Check out his incredible and inspiring TED Talk below. It’s well worth your time.

It’s beautiful to see how much this son and daughter team have managed to defy stereotypes and societal pressure to become mutually reinforcing and supportive of each other, leading as much by example as through activism. I can’t wait to see what amazing things they’ll accomplish in the future, especially as Malala begins to realize her dream of continuing her education and no doubt learning more about how she can help the world.

 

Eight Cool Photos of the Monuments Men

I’m not sure how the upcoming film will turn out, but the real-life story of the “Monuments Men” is certainly amazing. I wish I had the time to get into it, but here’s a brief summary: in 1943, U.S. President Franklin D. Roosevelt established the Monuments, Fine Arts, and Archives (MFAA) program — whose staff was known collectively as ” Monuments Men” —  to help rescue art and cultural property from obliteration or looting during World War II.

Previously, there had been academic and cultural institutions working to identify or protect European art that was in danger of destruction or plundering. But as the war intensified and the Allies advanced into occupied territory, these groups realized that military and government support was needed, and took their concerns to Washington to spur action. At its peak, the MFAA unit comprised 345 men and women from 13 countries, which included a mix of servicemembers and some of the foremost curators, art historians, museum directors, and other cultural figures.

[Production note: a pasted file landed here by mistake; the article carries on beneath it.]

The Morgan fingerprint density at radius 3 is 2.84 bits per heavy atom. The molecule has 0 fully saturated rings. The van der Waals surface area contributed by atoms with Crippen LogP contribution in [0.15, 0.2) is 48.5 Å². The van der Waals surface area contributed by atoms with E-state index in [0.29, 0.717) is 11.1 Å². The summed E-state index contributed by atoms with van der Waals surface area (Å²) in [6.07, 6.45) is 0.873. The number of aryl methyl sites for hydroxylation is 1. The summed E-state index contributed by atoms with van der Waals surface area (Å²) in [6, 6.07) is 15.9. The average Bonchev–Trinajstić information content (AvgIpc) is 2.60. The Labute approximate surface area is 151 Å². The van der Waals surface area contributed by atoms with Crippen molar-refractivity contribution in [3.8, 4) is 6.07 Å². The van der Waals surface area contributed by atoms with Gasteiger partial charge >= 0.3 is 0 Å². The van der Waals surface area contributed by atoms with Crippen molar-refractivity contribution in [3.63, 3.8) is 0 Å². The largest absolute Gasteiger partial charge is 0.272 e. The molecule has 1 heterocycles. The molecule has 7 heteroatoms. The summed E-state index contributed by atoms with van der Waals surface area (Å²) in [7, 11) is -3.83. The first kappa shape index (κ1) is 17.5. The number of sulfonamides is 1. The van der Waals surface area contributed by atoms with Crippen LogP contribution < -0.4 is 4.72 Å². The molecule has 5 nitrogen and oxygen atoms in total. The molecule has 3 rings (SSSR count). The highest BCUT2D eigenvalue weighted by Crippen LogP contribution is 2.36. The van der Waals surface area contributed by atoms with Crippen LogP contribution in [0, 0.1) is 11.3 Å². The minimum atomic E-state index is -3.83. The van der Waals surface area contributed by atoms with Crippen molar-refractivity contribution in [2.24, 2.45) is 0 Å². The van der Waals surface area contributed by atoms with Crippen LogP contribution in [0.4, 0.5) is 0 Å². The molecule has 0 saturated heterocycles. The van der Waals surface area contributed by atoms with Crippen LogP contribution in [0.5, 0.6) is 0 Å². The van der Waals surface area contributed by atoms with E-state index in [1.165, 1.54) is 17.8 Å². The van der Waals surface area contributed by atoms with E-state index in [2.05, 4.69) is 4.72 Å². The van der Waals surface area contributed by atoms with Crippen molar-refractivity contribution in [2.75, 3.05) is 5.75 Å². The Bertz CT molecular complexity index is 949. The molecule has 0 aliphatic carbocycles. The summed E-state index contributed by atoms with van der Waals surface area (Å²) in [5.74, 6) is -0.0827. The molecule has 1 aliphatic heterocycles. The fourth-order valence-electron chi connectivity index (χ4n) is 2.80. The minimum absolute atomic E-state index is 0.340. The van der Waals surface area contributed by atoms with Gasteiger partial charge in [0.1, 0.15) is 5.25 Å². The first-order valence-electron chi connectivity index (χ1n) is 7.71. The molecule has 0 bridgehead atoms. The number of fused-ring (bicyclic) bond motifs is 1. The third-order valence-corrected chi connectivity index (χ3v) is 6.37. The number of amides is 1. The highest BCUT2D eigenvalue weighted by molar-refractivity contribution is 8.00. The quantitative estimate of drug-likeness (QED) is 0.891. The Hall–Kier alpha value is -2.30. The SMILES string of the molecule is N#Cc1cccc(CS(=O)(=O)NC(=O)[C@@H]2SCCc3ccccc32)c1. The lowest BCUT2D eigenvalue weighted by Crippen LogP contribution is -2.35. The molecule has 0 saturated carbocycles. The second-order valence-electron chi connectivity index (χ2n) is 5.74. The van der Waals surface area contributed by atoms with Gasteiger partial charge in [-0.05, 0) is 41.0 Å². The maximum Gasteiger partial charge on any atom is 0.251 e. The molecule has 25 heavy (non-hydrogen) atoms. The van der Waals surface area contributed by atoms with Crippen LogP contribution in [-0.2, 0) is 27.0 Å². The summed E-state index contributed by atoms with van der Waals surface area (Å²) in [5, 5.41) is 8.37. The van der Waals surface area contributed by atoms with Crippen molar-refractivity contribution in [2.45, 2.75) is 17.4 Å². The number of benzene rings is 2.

By 1945, the group sifted through more than 1,000 stashes of art to identify and save an estimated 5 million pieces of artwork and cultural items, mostly stolen from wealthy Jews, museums, universities, and religious institutions. Even six years after the surrender, a smaller group of about 60 Monuments Men continued scouring Europe as private art detectives. Most of the unit would go on to serve in universities, museums, art galleries, and archives across the world.